After 33 years at Lafayette, Rose Marie Bukics still loves coming to work each day, and it shows. The Pennsylvania Institute of Certified Public Accountants (PICPA) honored her with its Outstanding Educator Award at the statewide Annual Accounting Educators’ Conference in Hershey, Pa., this July.
Bukics has a reputation on College Hill as a professor with high expectations who demands excellence of the students who step in her classroom. She leads them outside their comfort zones so they can see the possibilities beyond their college years. Bukics practices what she teaches. She tries to add something new to each of her courses every semester, and every five years, she throws out her curriculum and creates a new one. Doing that ensures that she evolves as a professor just as her students evolve.
“As an educator, I want to touch a life in a way that matters in the long run,” says Bukics, Jones Professor of Economics. “This does not teach them discipline-specific information, but rather educates them how to learn for life and adapt to the world as the world changes.”
But Bukics doesn’t just saddle her students with high expectations and leave them to figure it out. She mentors them every step of the way, helping them figure out who they are and where they want to go. She often receives letters from past and present students telling her how much her commitment in and out of the classroom meant to them.
“I have pride in my students; they are talented, inquisitive, creative, and intelligent, and I want the world to see what they can accomplish,” she says. “I know how significant the impact can be when a faculty member just takes time to listen. Sometimes it makes all the difference in the world to that particular student and they never forget it.”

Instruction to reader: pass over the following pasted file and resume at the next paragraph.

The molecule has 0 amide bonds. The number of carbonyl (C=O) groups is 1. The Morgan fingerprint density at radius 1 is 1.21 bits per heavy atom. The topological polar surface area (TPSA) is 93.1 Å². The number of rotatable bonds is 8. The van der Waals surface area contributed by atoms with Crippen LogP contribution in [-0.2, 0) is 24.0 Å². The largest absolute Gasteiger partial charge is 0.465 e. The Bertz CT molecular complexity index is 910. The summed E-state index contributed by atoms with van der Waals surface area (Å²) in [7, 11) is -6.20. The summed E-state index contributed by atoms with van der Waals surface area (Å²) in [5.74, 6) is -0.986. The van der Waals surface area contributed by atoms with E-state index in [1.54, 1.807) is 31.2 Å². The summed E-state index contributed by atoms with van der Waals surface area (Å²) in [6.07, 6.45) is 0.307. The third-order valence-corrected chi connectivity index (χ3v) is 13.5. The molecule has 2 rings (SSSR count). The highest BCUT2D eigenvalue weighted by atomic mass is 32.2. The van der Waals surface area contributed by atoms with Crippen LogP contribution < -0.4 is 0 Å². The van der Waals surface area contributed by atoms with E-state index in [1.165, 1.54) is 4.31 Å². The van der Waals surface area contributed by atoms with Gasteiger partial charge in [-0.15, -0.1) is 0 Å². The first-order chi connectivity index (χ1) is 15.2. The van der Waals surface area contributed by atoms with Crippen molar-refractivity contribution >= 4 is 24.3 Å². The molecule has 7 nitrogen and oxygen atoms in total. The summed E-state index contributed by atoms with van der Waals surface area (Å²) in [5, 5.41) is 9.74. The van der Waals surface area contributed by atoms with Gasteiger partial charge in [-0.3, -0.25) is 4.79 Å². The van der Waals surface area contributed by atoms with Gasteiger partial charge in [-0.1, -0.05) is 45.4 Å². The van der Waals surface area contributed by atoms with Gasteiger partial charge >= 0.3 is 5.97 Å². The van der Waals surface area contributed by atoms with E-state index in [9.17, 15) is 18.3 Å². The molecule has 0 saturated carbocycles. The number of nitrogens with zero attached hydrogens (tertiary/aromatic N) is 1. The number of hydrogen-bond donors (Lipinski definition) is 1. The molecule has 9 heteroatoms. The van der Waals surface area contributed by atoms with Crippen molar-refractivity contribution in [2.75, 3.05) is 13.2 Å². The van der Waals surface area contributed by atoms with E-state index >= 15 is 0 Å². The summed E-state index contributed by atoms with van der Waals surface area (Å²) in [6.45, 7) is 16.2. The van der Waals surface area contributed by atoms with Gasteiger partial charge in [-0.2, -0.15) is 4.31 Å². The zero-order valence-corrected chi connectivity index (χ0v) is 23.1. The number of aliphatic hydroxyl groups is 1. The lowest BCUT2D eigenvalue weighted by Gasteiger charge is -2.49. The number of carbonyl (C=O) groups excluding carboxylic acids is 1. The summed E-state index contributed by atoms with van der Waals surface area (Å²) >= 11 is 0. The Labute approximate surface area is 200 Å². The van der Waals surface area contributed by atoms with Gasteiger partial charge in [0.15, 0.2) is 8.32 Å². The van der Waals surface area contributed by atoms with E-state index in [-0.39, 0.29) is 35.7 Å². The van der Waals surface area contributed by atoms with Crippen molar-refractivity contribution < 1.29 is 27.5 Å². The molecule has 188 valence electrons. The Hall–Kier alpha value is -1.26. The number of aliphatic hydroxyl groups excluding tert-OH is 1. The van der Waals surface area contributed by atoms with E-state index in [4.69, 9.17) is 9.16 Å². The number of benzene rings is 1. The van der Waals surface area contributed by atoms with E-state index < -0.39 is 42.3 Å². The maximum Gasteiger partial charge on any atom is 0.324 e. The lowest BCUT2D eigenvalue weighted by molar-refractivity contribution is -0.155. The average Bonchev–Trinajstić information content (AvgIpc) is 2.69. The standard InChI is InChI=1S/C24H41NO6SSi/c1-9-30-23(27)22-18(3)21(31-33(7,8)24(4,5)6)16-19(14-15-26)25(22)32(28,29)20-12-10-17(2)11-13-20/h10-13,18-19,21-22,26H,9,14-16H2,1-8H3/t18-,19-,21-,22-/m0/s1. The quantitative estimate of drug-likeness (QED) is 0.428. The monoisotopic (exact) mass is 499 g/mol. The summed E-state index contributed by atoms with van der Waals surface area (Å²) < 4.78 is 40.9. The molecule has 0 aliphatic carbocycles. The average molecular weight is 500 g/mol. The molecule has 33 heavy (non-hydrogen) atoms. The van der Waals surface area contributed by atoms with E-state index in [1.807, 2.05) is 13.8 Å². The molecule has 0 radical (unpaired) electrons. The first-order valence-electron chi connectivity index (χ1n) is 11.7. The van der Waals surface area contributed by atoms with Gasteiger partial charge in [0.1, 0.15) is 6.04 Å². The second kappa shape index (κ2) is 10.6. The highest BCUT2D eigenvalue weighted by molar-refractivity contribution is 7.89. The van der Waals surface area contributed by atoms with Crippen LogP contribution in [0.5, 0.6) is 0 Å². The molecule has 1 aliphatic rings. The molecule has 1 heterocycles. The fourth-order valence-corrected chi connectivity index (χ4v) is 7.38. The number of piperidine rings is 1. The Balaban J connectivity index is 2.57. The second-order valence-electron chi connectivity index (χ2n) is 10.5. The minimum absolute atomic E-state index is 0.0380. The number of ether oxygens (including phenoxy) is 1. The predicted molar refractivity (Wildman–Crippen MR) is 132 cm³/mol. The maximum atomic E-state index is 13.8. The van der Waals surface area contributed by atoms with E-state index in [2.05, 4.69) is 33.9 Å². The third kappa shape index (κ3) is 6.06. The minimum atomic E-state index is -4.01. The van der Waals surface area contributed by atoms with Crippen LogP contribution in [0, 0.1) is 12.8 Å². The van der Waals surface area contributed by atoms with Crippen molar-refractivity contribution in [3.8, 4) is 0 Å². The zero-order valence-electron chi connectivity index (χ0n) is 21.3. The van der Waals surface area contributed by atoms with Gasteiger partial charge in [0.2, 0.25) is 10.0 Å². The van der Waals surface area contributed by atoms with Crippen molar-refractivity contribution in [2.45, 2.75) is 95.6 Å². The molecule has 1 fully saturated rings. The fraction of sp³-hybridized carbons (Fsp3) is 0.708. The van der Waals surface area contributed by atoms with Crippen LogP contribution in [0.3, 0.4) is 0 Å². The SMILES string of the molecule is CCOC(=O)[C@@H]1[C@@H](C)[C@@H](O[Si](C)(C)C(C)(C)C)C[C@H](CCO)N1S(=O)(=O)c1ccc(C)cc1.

Chris Vecchio ’11, a currency analyst for DailyFX, the research arm of Forex Capital Markets, LLC, the world’s largest foreign exchange brokerage, credits Bukics with helping him develop the confidence and perseverance to make it on Wall Street.
“Professor Bukics was one of the hardest professors I had, but her attitude that the only laurel you can rest on is hard work really has stuck with me,” he says. “The class I took with her wasn’t one of my stronger performances, but through the struggles, I learned how to handle myself in tough situations and how to overcome.”
Perhaps Bukics’ strong commitment to helping students explore the many career opportunities that await them comes from the limited options she was presented with as an undergraduate. She works with students to take stock of their abilities, skills, and interests, and then helps them strategize about the best job or firm that will help them reach their career goals.
“When I was an undergraduate, there was one prescribed career path and that’s all you heard about and if you chose something different, there was something wrong with you,” she explains. “I want my students to recognize the full range of options out there.”
Because Bukics actively maintains the professional relationships she formed while working in accounting, auditing, and financial services before becoming a professor, she’s able to help her students make valuable connections as they transition from Lafayette to a career. In fact, she calls the College’s annual finance night in New York City a “homecoming,” where she not only learns what former students are up to but helps her current students tap into the vast alumni network in the financial arena.
In addition, Bukics is an active PICPA member, serving as the education column coordinator. She chaired the editorial board for two years, and was co-coordinator for two other columns. She still thinks of herself through the lens of the profession she chose—a licensed certified public accountant. While many mistake accounting as a static field, she says, it’s always changing and she needs to keep up with those changes to remain effective in the classroom.
Bukics also shares her classroom techniques with colleagues. Her book Reading, Writing, and Thriving: How to Make The Wall Street Journal a Key Part of Your Business Curriculum was honored by the American Educational Publishers Association in 2010. It’s written by a professor for professors, offering insights on integrating content from the journal in introductory and upper-level economics and finance courses. At a recent conference, a Temple University professor approached Bukics to compliment the book and discuss how she has used it in her own courses.